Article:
Google URLs contain a wealth of information. The ved parameter often appears when a user clicks a link on a Google page, and it contains information about the link that was clicked on: position on the page, link type, time of click, and more*.

This link context information is valuable data for website owners. Many SEO (search engine optimization) enthusiasts have spent a lot of time trying to figure out what the ved means, and it appears they have plausible explanations for most of the values inside the ved. Check out these resources for explanations of what the values in the ved mean:

*It's important to note that all the interpretations of the values in the ved are our best guesses as a community; there is no official definitions from Google and I don't have any inside insight into these.

OK, with that out of the way, let's dig into the different versions of ved.

The Evolving ved

The ved parameter has changed over the years. DFIR has been familiar with three versions; I've started to see a new fourth kind, with more info!

Types of ved parameters

I'll go over each ved version below, but let's start with a description of the ved structures. The ved starts with a number, which I'm calling the version. That version number is stripped off for the subsequent processing steps. After the version, the remainder of the value is the data about the link click (the reason we care about the ved at all).

In versions 0-short, 0-long, and 2, the data portion is a base64-encoded protobuf. Protobufs (or protocol buffers) are a Google-designed data structure used for serializing values. I won't go into a ton of detail here (I'll save that for another day), but for this post, all you need to know is a protobuf can be decoded into something that looks like a JSON object, made up of nested key-value pairs.

Version 1 is different from the others (and also quite rare); it is not encoded into a protobuf; it has the key-value pairs as a text string.

Version 0 (short)

This shorter version of version 0 is old; I'm going to refer to it as the "legacy" version from now on. It still is a base64-encoded protobuf, but it has less information in it than the current 0 ones.

Example: ved=0CFYQFjAG

This parses out to:

    "1": 86,
    "2": 22,
    "6": 6

These pairs of values have meaning; see Version 1 below for explanations.

Version 1

I'm going to skip to version 1 next, because the data contained is the same as a legacy 0 version.

Example: ved=1t:22,r:6,i:86

From Kevin Jones' post:

  • 1 is i (or link index)
  • 2 is t (or link type)
  • 6 is r (or result position)
  • 7 is s (or start result position)

You may have noticed "7" is in the list, but not in the previous examples. Some key-value pairs are optional; "7" is one of those.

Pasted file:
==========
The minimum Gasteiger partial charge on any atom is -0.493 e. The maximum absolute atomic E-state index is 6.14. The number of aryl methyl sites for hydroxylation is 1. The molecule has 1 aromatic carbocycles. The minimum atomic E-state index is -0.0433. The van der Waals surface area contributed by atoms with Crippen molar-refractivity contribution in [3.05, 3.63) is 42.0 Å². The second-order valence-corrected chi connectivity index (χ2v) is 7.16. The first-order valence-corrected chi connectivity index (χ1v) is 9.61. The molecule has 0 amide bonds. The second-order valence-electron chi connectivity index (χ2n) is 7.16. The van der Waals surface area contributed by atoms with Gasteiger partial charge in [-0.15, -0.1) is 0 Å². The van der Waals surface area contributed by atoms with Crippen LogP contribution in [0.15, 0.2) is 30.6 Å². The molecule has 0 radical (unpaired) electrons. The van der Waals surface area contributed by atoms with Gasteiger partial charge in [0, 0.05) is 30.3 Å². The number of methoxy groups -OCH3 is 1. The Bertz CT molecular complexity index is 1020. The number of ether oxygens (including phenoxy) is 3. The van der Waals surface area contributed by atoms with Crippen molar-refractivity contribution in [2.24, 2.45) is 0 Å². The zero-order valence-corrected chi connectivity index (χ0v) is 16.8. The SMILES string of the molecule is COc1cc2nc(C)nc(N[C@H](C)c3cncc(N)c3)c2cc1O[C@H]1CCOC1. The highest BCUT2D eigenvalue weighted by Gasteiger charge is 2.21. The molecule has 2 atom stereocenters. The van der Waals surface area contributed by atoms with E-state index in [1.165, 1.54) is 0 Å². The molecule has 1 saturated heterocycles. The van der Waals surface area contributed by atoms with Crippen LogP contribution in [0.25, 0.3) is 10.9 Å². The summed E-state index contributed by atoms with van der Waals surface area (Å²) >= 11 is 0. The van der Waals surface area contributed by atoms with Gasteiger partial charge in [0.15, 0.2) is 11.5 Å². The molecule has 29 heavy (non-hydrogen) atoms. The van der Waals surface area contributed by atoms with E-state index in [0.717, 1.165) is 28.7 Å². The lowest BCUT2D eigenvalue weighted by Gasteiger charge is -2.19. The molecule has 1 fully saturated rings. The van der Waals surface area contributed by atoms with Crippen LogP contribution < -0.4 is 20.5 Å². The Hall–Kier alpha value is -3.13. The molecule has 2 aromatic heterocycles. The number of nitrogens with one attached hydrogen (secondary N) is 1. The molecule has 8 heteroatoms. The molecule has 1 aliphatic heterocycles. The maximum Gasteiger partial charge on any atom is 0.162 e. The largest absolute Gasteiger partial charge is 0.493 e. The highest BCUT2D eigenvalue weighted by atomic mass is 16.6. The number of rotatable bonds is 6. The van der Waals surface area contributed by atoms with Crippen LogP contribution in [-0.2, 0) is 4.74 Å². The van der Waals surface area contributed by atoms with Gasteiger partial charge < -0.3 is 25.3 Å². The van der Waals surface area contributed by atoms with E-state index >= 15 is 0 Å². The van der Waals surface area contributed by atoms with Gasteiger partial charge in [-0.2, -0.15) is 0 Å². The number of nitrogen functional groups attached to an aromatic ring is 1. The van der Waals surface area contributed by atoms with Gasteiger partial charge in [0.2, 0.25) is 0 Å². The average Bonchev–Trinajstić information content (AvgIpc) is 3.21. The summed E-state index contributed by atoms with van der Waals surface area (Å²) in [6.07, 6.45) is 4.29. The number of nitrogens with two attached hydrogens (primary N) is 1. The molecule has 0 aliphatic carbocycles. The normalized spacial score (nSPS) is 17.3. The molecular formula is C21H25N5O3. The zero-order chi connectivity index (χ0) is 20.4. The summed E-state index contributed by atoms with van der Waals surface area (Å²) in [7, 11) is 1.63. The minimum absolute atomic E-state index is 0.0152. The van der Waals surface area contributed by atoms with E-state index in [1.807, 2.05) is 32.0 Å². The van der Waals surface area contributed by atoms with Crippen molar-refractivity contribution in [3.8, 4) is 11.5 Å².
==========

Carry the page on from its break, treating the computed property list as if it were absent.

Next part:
Version 0 (long)

The long variant of 0 is by far the most common ved you'll see (at least for now?). I'm going to call this one just 0 from now on.

Example: ved=0ahUKEwjJ2433hOHnAhUCvZ4KHcsCAsMQ4dUDCAs

This data parses out to:

    "1": 11,
    "2": 60129,
    "13": {
        "1": {
            "1": 1582232915635657,     <---- timestamp!
            "2": 45981194,
            "3": 3405906627

You can do this ved decoding yourself with CyberChef; it has both base64 and protobuf decoding functions. If you want to plug your own ved values in, don't forget to remove the leading version number first!

This ved has more values than previous ones. "13" has a subkey of "1", and that has three values. The first sub-key (which I will call "13.1.1") is a timestamp, and DFIR just loves timestamps! That value is thought to be approximately when the previous page loaded (the exact mechanics of the timestamp are unclear, but it is generally pretty close to that).

For explanations of what the other values mean, please look at Phill Moore's googleURLParser, Tom Anthony's ved-decoder, or use Unfurl.

Version 2

This is the new version of ved that I have begun to see. It starts with a 2, which is different from all previous types.

Example: ved=2ahUKEwj5wOHYmrfmAhUjuaQKHc5PBfAQFjAAegQIARAB

It is still a base64-encoded protobuf, but it's a little longer. That's because there is another key-value pair in it: "15":

    "2": 22,
    "6": 0,
    "13": {
        "1": {
            "1": 1576397602054265,      <------ still a timestamp!
            "2": 599368714,
            "3": 3461285360
    "15": {
        "1": 1,
        "2": 1

I do not know what the values in "15" represent in this new version. I've seen a variety of values in 15.1 and 15.2, but all have been under 50. The "1" key-value pair has also been missing in all the version 2 examples I've found, which is interesting because in previous ved versions it was always present.

That's the update on the ved parameter. If you see any more examples of type 2 or new key-value pairs inside any of the versions please let me know.